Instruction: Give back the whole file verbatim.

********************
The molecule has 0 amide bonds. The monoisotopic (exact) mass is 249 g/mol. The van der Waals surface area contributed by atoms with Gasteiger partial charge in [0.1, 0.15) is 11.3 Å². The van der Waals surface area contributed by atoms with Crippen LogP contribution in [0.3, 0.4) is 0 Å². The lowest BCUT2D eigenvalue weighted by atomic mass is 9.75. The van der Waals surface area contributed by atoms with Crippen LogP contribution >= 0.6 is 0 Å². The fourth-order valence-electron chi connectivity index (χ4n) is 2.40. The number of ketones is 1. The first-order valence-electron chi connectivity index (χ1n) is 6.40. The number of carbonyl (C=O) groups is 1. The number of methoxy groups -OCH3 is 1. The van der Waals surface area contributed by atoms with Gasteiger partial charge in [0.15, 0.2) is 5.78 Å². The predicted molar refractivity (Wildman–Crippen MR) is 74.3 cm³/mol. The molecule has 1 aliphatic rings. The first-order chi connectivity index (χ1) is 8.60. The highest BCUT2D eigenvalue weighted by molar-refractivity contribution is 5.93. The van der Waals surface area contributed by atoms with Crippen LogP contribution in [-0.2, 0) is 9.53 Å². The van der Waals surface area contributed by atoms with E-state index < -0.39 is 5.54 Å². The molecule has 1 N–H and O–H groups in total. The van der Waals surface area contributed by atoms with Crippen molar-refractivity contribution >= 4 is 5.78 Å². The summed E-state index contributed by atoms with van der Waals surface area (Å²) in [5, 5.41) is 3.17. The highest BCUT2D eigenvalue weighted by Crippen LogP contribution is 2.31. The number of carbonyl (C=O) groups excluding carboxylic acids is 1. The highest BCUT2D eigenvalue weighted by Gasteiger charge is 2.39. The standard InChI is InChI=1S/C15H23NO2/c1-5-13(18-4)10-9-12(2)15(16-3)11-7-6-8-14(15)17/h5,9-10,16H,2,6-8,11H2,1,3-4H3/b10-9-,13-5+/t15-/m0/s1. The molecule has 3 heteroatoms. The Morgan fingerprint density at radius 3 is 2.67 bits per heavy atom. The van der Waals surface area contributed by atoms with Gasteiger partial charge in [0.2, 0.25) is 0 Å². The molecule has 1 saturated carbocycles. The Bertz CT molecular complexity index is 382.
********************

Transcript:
The molecule has 0 amide bonds. The monoisotopic (exact) mass is 249 g/mol. The van der Waals surface area contributed by atoms with Gasteiger partial charge in [0.1, 0.15) is 11.3 Å². The van der Waals surface area contributed by atoms with Crippen LogP contribution in [0.3, 0.4) is 0 Å². The lowest BCUT2D eigenvalue weighted by atomic mass is 9.75. The van der Waals surface area contributed by atoms with Crippen LogP contribution >= 0.6 is 0 Å². The fourth-order valence-electron chi connectivity index (χ4n) is 2.40. The number of ketones is 1. The first-order valence-electron chi connectivity index (χ1n) is 6.40. The number of carbonyl (C=O) groups is 1. The number of methoxy groups -OCH3 is 1. The van der Waals surface area contributed by atoms with Gasteiger partial charge in [0.15, 0.2) is 5.78 Å². The predicted molar refractivity (Wildman–Crippen MR) is 74.3 cm³/mol. The molecule has 1 aliphatic rings. The first-order chi connectivity index (χ1) is 8.60. The highest BCUT2D eigenvalue weighted by molar-refractivity contribution is 5.93. The van der Waals surface area contributed by atoms with Crippen LogP contribution in [-0.2, 0) is 9.53 Å². The van der Waals surface area contributed by atoms with E-state index < -0.39 is 5.54 Å². The molecule has 1 N–H and O–H groups in total. The van der Waals surface area contributed by atoms with Crippen molar-refractivity contribution >= 4 is 5.78 Å². The summed E-state index contributed by atoms with van der Waals surface area (Å²) in [5, 5.41) is 3.17. The highest BCUT2D eigenvalue weighted by Crippen LogP contribution is 2.31. The number of carbonyl (C=O) groups excluding carboxylic acids is 1. The highest BCUT2D eigenvalue weighted by Gasteiger charge is 2.39. The standard InChI is InChI=1S/C15H23NO2/c1-5-13(18-4)10-9-12(2)15(16-3)11-7-6-8-14(15)17/h5,9-10,16H,2,6-8,11H2,1,3-4H3/b10-9-,13-5+/t15-/m0/s1. The molecule has 3 heteroatoms. The Morgan fingerprint density at radius 3 is 2.67 bits per heavy atom. The van der Waals surface area contributed by atoms with Gasteiger partial charge in [0.2, 0.25) is 0 Å². The molecule has 1 saturated carbocycles. The Bertz CT molecular complexity index is 382.